The World Boxing Forum (WBF) is not recognised by the Kenya Professional Boxing Control (KPBC), Nation Online investigations have established.
And while Susan Andeso, who fought Agnes Mtimaukanena in the WBF title in May, is known by Kenya boxing authorities, the control body did not sanction her fight.
KPBC spokesperson Paul Ottey disclosed in a telephone interview from Nairobi on Thursday that the pairing of Andeso and Mtimaukanena was a mismatch.
“Whoever organised that fight, did it without our knowledge and it seems this was a fix. Andeso was supposed to fight an up-and-coming boxer in a non-title fight.
“We have very good professional female boxers in all the categories who are properly rated for title fights and Andeso is not among them. If the Malawi boxing authorities had alerted us, we could have intervened,” said Ottey.
KPBC has since advised boxing authorities in Malawi to get in touch when organising title fights against Kenyans.
Otteyâ€™s position was backed by Kenya Boxing Federation (KBF) president Mussa Benjamin, who said although KBF is responsible for amateur boxing, “Andeso is not among the finest boxers here in Kenya.”
Ottey said Susan Muthuni is the reigning national welterweight champion in Kenya and is the one eligible for an international title fight.
He said the normal procedure in title fights is that boxers who hold national belts are the ones supposed to be in line for international title fights.
Nation Online investigations also established that Andeso has lost eight fights in a row. Prior to fighting Mtimaukanena, she fought and lost seven bouts.
According to www.boxrec.com, a website dedicated to updating boxerâ€™s fights globally, Andeso never fought since 2009.
On October 28 2009, she lost through TKO to Jane Kavulani at Pal Pal Gymnasium in Nairobi. In 2010, she fought Fatima Zarika and lost on TKO.
A year a later, she lost on points to Consolota Musanga at Woodpark Restaurant in Nairobi. The same year, on November 27, she lost through unanimous decision to Judy Waguthii at Charter Hall in Kenya. This was the second time she fought Waguthii and lost.
Her latest fight, though not sanctioned by the Kenyan authorities, was the one against Mtimaukanena, which she lost again through TKO. According to boxing standards, Andeso could not have been given a title shot because of her poor record.
Conflict of interest
More information emerged leading to possible conflict of interest in the way WBF co-ordinator Emmanuel Kigula Mlundwa and Mtimaukanenaâ€™s manager Steve Msiska had conducted themselves in arranging the fight and awarding Mtimaukanena the licence.
This further discredits WBF and vindicates Malawi Boxing Associationâ€™s (Maba) earlier reservations on the title fight and the awarding of the belt.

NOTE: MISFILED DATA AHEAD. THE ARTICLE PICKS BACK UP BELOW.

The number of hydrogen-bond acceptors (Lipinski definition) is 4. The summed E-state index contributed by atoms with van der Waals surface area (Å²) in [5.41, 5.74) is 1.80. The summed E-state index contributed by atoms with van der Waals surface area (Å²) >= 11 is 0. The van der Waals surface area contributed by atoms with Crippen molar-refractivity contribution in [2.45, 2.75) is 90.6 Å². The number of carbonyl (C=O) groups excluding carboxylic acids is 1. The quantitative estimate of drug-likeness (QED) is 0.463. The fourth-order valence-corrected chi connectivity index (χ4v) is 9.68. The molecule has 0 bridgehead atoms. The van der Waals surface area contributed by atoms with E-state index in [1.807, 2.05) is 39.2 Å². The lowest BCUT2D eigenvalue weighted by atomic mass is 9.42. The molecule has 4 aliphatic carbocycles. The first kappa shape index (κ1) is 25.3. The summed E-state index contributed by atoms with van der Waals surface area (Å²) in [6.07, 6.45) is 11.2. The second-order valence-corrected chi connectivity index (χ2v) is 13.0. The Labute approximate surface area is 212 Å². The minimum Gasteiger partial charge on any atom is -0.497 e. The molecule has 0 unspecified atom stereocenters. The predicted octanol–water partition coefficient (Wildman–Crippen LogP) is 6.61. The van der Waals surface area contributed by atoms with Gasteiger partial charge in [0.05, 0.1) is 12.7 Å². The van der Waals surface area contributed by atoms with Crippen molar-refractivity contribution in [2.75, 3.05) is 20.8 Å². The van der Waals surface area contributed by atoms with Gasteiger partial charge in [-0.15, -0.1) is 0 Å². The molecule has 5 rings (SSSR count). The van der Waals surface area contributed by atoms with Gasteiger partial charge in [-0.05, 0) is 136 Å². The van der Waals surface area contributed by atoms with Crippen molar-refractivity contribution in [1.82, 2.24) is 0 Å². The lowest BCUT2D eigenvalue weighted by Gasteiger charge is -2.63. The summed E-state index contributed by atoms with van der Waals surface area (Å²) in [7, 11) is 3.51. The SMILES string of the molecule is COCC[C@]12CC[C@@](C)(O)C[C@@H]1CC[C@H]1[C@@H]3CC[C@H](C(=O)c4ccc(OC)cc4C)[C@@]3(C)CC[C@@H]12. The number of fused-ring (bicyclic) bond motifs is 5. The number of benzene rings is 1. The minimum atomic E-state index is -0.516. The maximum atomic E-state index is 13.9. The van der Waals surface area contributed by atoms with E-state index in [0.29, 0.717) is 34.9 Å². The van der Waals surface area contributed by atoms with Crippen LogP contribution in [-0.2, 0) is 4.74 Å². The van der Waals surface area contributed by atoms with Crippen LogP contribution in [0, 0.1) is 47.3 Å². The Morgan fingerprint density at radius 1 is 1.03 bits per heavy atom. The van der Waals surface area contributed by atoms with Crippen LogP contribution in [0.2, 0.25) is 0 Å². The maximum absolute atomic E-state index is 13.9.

Mlundwa, who coordinates WBF activities in Africa, is the one who issued Mtimaukanena a professional licence last year, after Maba had refused to grant her one.
“We could not issue her a professional licence because she had only fought two fights and ended in a draw and the other she won. It was not proper to certify her professional just after two fights. She, then, went to Tanzania where she obtained the licence,” said Maba general secretary Arthur Nanthulu.
Prior to the fight against Zamda Amani, which earned her the licence, Mtimaukanena fought against Diana Makumbe and Himisa Willy within 32 days, which again was against boxing rules.
Promoter of the fights then was Super Magic Promotions, but it was financed by Mawenzie Frieght Handlers, where Msiska is a director.
A prominent figure in boxing, who did not want to be named, said it was against boxing rules for Mtimaukanena to fight twice within a month.
“It begs questions to her professionalism because it is not allowed anywhere in the world for a boxer to fight twice within a month. When you raise such issues, some people think you are jealousy of Mtimaukanena, but that is not the issue,” he said.
Msiska and Mlundwa have remained resolute, saying WBF is a bonafide boxing body.
Mtimaukanena has all along been referring issues on the matter to Msiska who, this week, maintained that it is possible in boxing to promote a fight for a boxer under your stable and that there is no conflict of interest.
Asked on how they arrived at Andeso, Msiska said she was recommended to them by Mlundwa.
“Initially, they were supposed to send us a different boxer, but the one who was supposed to come had an injury, so they sent Andeso,” said Msiska.
He admitted that it was an anomaly to substitute, but argued that Mtimaukanena was about to sit for examination so they had to rush the fight.
The ongoing row has, however, attracted governmentâ€™s attention.
This week, the Ministry of Youth and Sports and the Malawi National Council of Sports (MNSC) said they would institute an investigation into the matter.
“We are looking into the issue to establish the truth if the belt was achieved on merit or the nation was misled. Once we establish that, we will make our position known,” said council executive secretary George Jana.